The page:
Mosquitoes or gnats (Culicidce) belong to the order of insects known as Diptera. As is well-known, a typical member of the class Insecta has four wings, but it is characteristic of members of the order Diptera that the hinder pair of wings are so reduced in size as to form only small knobs called ” balancers ” or halter es, so that Diptera are often spoken of as ” two- winged flies.” Other important characteristics of members of this order are that they possess piercing and sucking mouth parts, and that they undergo complete ” metamorphosis ” a term which is ex- plained by Glaus in the following manner :
The more complete the agreement between the just-born young and the adult sexual animal so much the greater will be the duration of the embryonic development and the more complicated the developmental processes of the embryo. The post-embryonic development will, in this case, be confined to simple processes of growth. When, however, the embryo is born in an immature condition and at a relatively low state of organization, the post-embryonic development will be more complicated, and the young animal, in addition to its increase in size, will present various processes oftransformation and change of form. In such cases the just-hatched young, as opposed to the adult animal, is called a Larva and develops gradually to the form of the adult sexual animal. The development of larvas, however, is by no means direct and uniform, but is compli- cated by the necessity for special contrivances to enable them to procure food and to protect themselves ; sometimes taking place in an entirely different medium, under different conditions of life. This kind of post-embryonic development is known as metamorphosis.”
The phenomena of metamorphosis are exceedingly well shown in the life history of frogs and in that of most insects. The different stages through which mosquitoes pass before they reach the adult state may, for example, be briefly described in the following way:
The adult mosquito lays its eggs on the surface of water. The eggs float on the water for some days (two to four), after which
time they hatch and permit of the escape of the larva.
The larva is a free swimming, worm-like animal, which eats greedily and grows rapidly, casting its skin several times in the process, till it reaches its full development. At this stage it suddenly changes its form ; casting its skin, the worm -like larva assumes a comma shape, and so becomes the pupa or nympha.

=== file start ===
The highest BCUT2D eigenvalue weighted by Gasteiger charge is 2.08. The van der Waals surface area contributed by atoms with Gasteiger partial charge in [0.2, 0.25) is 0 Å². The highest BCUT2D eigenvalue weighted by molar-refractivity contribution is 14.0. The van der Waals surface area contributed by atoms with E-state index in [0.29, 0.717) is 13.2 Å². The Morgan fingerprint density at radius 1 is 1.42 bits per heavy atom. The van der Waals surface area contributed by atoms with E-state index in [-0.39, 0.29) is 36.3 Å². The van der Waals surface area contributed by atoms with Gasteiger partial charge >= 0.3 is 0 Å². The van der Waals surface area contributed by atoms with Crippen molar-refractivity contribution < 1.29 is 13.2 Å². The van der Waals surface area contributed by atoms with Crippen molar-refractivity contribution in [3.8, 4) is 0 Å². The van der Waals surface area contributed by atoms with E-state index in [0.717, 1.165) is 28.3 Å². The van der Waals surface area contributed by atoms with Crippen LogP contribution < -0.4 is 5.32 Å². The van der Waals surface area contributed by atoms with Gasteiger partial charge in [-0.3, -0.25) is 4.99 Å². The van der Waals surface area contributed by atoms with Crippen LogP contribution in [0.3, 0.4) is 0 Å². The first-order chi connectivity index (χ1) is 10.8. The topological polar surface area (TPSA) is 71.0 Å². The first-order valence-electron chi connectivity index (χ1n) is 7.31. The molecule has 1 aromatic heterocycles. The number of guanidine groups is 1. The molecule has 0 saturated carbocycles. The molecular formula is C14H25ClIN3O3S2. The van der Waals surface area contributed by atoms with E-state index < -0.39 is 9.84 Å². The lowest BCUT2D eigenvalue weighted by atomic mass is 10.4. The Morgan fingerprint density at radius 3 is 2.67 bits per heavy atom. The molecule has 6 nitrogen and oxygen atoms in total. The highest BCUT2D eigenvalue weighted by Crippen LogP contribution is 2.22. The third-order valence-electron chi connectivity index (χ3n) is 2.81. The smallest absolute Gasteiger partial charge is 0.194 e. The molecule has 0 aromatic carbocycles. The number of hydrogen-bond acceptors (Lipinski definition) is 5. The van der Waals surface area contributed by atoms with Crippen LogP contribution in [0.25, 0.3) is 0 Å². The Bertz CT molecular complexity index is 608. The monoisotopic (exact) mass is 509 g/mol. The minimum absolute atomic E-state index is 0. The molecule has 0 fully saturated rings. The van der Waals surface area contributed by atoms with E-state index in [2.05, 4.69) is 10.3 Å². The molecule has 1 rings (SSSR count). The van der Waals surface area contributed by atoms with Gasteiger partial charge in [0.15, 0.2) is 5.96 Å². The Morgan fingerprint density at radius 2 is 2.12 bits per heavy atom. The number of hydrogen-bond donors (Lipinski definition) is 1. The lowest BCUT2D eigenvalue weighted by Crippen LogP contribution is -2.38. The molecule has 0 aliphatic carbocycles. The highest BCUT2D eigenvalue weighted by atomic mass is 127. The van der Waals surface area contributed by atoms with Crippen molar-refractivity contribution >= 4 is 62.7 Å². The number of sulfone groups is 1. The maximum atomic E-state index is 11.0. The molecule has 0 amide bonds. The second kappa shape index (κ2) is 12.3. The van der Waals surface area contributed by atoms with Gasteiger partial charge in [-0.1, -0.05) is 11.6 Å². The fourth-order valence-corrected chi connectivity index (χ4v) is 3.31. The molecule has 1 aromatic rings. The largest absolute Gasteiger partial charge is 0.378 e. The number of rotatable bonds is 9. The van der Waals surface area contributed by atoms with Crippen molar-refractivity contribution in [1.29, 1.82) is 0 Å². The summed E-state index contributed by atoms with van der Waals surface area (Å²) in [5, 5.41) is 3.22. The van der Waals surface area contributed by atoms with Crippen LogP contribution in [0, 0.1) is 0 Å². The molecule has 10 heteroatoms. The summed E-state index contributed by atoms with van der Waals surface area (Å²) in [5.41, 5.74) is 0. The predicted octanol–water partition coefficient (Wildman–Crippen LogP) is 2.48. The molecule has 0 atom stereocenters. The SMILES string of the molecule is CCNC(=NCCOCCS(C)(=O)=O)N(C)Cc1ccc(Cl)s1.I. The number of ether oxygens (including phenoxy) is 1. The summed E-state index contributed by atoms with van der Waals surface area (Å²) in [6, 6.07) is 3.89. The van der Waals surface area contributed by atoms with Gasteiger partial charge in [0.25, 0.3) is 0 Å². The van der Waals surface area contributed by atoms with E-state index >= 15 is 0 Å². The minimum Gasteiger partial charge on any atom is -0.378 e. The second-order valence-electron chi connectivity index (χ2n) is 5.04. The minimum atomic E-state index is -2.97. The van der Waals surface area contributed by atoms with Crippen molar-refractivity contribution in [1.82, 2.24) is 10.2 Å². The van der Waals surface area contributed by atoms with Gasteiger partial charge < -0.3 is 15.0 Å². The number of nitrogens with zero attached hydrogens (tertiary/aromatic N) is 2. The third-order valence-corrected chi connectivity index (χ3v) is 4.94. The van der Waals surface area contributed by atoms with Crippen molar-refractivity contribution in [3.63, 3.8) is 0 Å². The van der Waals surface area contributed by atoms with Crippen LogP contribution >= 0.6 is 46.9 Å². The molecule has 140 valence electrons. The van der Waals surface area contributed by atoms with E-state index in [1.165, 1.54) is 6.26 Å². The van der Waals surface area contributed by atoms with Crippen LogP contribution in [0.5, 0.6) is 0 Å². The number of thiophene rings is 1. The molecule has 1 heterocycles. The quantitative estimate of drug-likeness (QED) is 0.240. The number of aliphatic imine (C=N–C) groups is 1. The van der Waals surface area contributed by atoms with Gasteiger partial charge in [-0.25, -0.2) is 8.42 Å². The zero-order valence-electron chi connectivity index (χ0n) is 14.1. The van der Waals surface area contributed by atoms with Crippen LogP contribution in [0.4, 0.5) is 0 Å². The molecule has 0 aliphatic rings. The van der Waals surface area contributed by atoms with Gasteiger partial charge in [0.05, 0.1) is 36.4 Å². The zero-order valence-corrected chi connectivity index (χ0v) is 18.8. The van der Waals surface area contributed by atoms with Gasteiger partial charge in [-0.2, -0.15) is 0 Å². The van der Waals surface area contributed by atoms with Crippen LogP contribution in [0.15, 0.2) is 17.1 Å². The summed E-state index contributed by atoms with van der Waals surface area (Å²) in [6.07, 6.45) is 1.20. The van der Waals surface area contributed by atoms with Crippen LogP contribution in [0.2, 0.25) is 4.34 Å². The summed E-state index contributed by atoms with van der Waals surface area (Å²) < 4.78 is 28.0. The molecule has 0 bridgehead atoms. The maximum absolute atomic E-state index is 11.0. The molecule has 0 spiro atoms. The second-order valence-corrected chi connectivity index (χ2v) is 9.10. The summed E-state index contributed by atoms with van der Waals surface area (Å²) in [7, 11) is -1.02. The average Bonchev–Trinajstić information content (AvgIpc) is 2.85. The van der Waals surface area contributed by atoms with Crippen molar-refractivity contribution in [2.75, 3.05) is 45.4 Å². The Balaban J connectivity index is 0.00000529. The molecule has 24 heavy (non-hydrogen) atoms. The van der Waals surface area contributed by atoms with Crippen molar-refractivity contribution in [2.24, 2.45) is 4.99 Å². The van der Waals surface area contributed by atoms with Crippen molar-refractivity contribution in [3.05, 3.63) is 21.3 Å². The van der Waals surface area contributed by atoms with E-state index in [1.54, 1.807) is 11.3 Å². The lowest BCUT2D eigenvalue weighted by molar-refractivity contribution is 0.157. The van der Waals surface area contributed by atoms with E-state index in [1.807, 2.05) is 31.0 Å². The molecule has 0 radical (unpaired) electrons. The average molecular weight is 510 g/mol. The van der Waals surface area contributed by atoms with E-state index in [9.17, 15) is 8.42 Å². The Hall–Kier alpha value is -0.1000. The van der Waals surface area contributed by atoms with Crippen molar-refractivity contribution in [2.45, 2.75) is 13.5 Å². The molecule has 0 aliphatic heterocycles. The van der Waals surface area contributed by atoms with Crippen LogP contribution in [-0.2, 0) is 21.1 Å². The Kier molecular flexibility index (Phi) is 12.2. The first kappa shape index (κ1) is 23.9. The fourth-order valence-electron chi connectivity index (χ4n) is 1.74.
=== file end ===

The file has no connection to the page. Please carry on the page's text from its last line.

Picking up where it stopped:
During the pupal period the insect ceases to eat ; profound anatomical changes take place within the pupal skin, whereby the masticatory mouthparts of the larva are converted into the suctorial apparatus of the adult insect or imago. After a certain number of days the pupa-case ruptures, and the adult insect is liberated, furnished with wings and legs adapted for a life in the air.
The Diptera have been divided into two great groups, termed Orthorrhapha and ^yclorrhapha, according to the manner in which
the pupa-case splits to permit of the escape of the perfect insect. In the Orthorrhapha, which includes the Culicidoe (mosquitoes), the ChironomidcB (midges), the Simulidce (sand-flies’, the Cecidomyidce (gall-midges), the Mycetophilidce (fungus-midges), the Tipulidce (daddy-long-legs), the TabanidcB (horse-flies), etc., the pupa-case splits longitudinally down the median dorsal line. In the Cyclor- rhapha, which includes the Syrphidce (hoverflies), the Oestridce (bot-and warble flies), the Muscidce (houfee flies, tsetse flies, blue and green bottle flies, flesh flies, etc.), the perfect insect escapes by the splitting off of a cap from the head end of the pupa.
The members of some of the above families are not infrequently mistaken for mosquitoes, especially the ChironomidcB or midges, the Cecidomyidce or gall-midges, the Tipulidce, the Simulidce, and the Psychodidce or owl-midges. Mosquitoes may, however, be easily distinguished from any other flies by the following characters :
- They possess a long sucking proboscis.*
- The veins on their wings are covered with scales.
- The arrangement of their wing-veins is characteristic and different from that of the members of any other family.
Resource – A Monograph of the Anopheles Mosquitoes of India By William Glen Liston, Sydney Price James